Dr Morrison explains that other symptoms may include rectal bleeding, weight loss, fatigue, abdominal pain and/or swelling, or a feeling that the bowels aren’t emptying fully: “Bowel cancer is one of the most common types of cancer, yet it often causes no symptoms until it has progressed to a large tumour. The earlier it is diagnosed, the better the prognosis, so these symptoms should always be taken seriously.”
8. Non-healing skin blemishes
Skin blemishes occur in various shapes, sizes and colours, and can appear on the skin at any time in life. “People often overlook small non-healing blemishes on the skin. It’s easy to see why this is, as when we age, there are many different spots and marks on the skin and it’s difficult to distinguish between the innocent ones and the potentially harmful ones,” says Dr Morrison.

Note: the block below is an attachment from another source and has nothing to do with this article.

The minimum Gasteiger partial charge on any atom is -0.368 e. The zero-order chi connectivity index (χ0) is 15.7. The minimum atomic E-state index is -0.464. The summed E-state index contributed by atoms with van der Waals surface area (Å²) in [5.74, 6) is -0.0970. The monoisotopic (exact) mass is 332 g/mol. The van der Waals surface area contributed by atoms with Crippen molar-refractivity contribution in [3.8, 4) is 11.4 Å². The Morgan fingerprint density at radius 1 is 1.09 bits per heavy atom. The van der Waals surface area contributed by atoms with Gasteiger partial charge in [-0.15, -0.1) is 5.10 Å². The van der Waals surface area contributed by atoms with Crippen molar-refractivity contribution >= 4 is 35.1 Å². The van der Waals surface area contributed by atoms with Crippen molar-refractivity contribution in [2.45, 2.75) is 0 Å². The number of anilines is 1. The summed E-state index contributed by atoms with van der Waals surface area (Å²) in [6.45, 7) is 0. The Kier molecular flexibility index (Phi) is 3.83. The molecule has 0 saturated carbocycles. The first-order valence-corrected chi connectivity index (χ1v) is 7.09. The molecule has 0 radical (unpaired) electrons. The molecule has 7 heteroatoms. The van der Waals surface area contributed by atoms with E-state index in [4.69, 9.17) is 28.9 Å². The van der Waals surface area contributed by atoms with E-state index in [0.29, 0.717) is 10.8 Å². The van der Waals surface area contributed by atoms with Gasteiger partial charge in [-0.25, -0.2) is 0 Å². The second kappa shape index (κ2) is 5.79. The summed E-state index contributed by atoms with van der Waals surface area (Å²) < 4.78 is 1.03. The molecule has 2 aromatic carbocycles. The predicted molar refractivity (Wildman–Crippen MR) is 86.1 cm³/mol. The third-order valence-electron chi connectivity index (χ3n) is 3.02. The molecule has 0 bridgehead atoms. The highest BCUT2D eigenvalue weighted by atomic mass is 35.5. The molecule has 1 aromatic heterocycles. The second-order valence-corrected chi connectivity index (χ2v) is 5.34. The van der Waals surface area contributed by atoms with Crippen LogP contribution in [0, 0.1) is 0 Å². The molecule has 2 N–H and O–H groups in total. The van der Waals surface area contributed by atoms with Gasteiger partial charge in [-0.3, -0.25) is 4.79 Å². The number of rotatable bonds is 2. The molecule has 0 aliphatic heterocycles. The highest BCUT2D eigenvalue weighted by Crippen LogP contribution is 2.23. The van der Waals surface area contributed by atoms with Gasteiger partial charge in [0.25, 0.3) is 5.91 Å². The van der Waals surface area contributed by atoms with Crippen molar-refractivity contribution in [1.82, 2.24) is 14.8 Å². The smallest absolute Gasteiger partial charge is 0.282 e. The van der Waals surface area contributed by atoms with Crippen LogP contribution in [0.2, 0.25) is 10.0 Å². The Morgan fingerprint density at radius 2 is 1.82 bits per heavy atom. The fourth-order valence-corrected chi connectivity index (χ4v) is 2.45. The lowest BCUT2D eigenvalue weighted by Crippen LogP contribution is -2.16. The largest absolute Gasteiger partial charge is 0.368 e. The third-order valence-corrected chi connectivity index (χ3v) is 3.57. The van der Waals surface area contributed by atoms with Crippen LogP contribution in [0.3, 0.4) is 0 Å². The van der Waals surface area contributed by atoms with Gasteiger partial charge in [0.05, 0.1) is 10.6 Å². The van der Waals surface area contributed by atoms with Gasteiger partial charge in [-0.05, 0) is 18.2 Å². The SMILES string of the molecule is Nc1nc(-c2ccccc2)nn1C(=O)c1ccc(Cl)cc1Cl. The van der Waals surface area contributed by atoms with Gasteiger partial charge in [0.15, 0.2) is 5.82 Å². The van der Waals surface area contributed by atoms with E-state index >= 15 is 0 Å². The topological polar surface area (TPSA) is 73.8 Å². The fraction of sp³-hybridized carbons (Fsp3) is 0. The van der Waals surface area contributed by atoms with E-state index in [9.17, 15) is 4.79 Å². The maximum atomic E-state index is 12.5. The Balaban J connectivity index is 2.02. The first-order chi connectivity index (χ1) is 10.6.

“As a rule, if a mole enlarges, gets darker, has an irregular outline, or uneven levels of pigmentation, then it should arouse suspicion of malignant melanoma, a serious form of skin cancer. [But also] any blemish that bleeds, gets scabby, ulcerated or fails to heal, should also be shown to a doctor.”
9. Unexplained pain
A crick in the neck, an ache in the lower back – everyday aches and pains are common and usually nothing serious, so it’s very easy for people to overlook this potential symptom. But any ongoing pain, anywhere in the body, that doesn’t seem to have an obvious cause or doesn’t go away, should be checked out.
“Pelvic pain may mean ovarian cancer; back pain may be caused by secondaries from an unnoticed tumour elsewhere, such as breast or prostate; abdominal pain may be caused by cancer of the stomach, bowel, or pancreas to name a few examples; and chest pain may indicate lung cancer,” Says Dr Morrison. “Any unexplained pain, particularly if new, persistent, constant, disturbing sleep, or associated with weight loss, should be brought to the doctor’s attention.”